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What’s it like to be in a polyamorous relationship?

on Tuesday, 11 July 2017. Posted in Front Page Headline, Media Updates

Around the world, a growing community is seeking happiness in polyamorous relationships. As they jettison the expectations of monogamy, even substituting jealousy with positivity, Lounge explores the poly meaning of love


by Partho Chakrabartty

A small but growing community, in India and around the world, is challenging a foundational construct of society: that a monogamous marriage is the only way to have a fulfilling long-term relationship. Their experiences, which loosely fall under the umbrella term “polyamory”, have a lot to teach us about honesty, jealousy, acceptance, and love itself.


A 30 May Mint report on the extramarital online dating service Gleeden said that the website already had over 100,000 subscribers in India (up to 180,000 at the time of going to press). The numbers indicate the existence of, at the very least, a willingness by married Indian men and women to explore extramarital dating. But polyamory is different—it involves having more than one intimate relationship with the knowledge and consent of all those involved. This makes polyamory a form of ethical non-monogamy, as opposed to infidelity.


Infidelity is the more common way of responding to the strictures of monogamy. Given the sensitive nature of the topic, getting accurate numbers for the rate of infidelity in India is hard. Consider the 2014 survey conducted by Canadian online extramarital dating service Ashley Madison. According to reports in the media, of the 75,321 respondents from 10 Indian cities, 76% of the women and 61% of the men didn’t consider infidelity a sin. In contrast, a survey conducted in 2013-14 by the US-based research organization Pew Research Center, with 2,464 respondents, reported 27% of Indians as saying that extramarital affairs are either “morally acceptable” or “not a moral issue”. The numbers for consensually non-monogamous individuals are even harder to estimate, but may be as high as 10-12 million people in the US alone, according to a 2014 Atlantic article.


The numbers are hard to estimate in part because of the stigma around polyamory. Society, when it is not being hostile or outright abusive, tends to dismiss polyamorous or poly people as either sex-crazed or frivolous and incapable of commitment. On the contrary, I found poly individuals like Rishika Anchalia and Aparna Dauria, who agreed to be interviewed for this piece, to be engaging more seriously and thoughtfully with relationships than some of those who unquestioningly follow the norm.


What polyamory asks is, “Why does non-monogamy have to involve lies and deceit?” The main idea is that relationships need not follow templates. Consenting adults—two or more—can write their own rules. It is this focus on what love is, rather than what it is supposed to be, that pierces the veil of myths and conditioning surrounding this queen of all emotions.



When Vidya (who asked that only her first name be used), an entrepreneur from Bengaluru, first acted on an attraction she felt towards a person other than her partner of five years, she was thrown into a maelstrom of confusion and guilt. As she struggled to make sense of what she was feeling, her primary relationship with her partner became strained.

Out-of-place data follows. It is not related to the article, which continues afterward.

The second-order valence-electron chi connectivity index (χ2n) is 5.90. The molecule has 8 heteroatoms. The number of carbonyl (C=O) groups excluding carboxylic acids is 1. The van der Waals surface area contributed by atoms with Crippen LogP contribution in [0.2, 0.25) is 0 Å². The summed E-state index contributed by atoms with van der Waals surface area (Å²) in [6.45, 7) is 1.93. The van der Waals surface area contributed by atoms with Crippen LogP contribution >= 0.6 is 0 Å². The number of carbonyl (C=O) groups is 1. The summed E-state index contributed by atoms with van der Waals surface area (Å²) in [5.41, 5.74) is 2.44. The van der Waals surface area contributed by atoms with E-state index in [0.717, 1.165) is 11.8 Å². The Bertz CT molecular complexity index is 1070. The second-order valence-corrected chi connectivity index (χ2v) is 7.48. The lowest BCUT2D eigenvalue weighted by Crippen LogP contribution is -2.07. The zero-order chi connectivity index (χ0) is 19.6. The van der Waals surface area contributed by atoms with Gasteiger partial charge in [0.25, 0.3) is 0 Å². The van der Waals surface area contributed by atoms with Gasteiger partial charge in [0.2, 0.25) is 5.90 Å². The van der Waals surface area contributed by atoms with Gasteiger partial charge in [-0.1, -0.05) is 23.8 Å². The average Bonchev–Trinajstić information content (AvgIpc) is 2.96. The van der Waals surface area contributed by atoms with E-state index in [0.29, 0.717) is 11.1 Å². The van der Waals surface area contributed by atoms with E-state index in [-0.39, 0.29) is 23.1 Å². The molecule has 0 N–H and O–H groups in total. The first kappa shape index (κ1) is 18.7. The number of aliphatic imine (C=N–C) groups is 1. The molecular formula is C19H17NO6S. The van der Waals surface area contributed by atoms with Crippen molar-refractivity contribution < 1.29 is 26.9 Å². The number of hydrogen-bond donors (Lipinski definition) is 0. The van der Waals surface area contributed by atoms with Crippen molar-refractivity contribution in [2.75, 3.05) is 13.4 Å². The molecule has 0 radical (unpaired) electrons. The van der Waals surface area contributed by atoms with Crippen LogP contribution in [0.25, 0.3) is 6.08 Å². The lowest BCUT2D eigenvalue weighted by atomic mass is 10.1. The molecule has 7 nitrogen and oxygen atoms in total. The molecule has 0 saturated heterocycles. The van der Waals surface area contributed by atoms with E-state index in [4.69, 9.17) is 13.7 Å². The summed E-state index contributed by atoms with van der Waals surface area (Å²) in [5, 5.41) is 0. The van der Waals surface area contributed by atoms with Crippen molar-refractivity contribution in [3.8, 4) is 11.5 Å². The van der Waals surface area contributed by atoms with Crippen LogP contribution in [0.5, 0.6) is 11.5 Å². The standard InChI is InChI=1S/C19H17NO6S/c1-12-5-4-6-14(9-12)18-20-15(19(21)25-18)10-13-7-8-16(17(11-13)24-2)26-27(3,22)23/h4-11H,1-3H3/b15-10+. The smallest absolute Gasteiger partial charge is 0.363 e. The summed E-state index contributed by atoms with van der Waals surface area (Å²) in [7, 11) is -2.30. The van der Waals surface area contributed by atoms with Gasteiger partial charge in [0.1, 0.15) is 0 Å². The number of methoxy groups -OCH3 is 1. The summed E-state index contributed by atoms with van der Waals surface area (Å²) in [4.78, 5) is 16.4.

Seven years later, Vidya, now in her mid-30s, successful, intelligent and well-read, brings to our conversation the independence of mind that I have frequently encountered in the poly community. Many friends advised her to forget all about it and move on, without telling her partner. This did not sit well with her. “Did my cheating mean I was no longer in love with my partner? Absolutely not, I still adored him. But still, if I believed in honesty and faithfulness, what was I doing? And then I realized that sharing love and sex with someone else didn’t feel wrong. The lying and deceit did.”


She discussed the episode with her partner, but he was not ready to open up the relationship. Vidya might have chosen to deny the part of herself that connected intimately with other people, and stayed with her partner. But if dishonesty towards her partner was reprehensible for Vidya, dishonesty towards herself was even more so. They parted amicably, and she has identified as poly ever since.


Honesty is important to the poly community, which means individuals cheating on their spouses are not welcome. Even relationships that have a “don’t ask, don’t tell” rule—where people agree to date others, but want to be kept in the dark—are frowned upon. The idea is that a barrier to communication implies an issue in the existing relationship that cannot be resolved by getting into another one.


It is this attention to ethics that complicates the assumption that polyamorous people are simply promiscuous. While the poly community is sex-positive—that is, it regards all consensual sexual activities as fundamentally healthy and pleasurable—and does not look down upon casual sexual relationships, promiscuity implies being less discerning in one’s choice of partner. The poly emphasis on honesty and communication often makes this community more discerning, not less. ...

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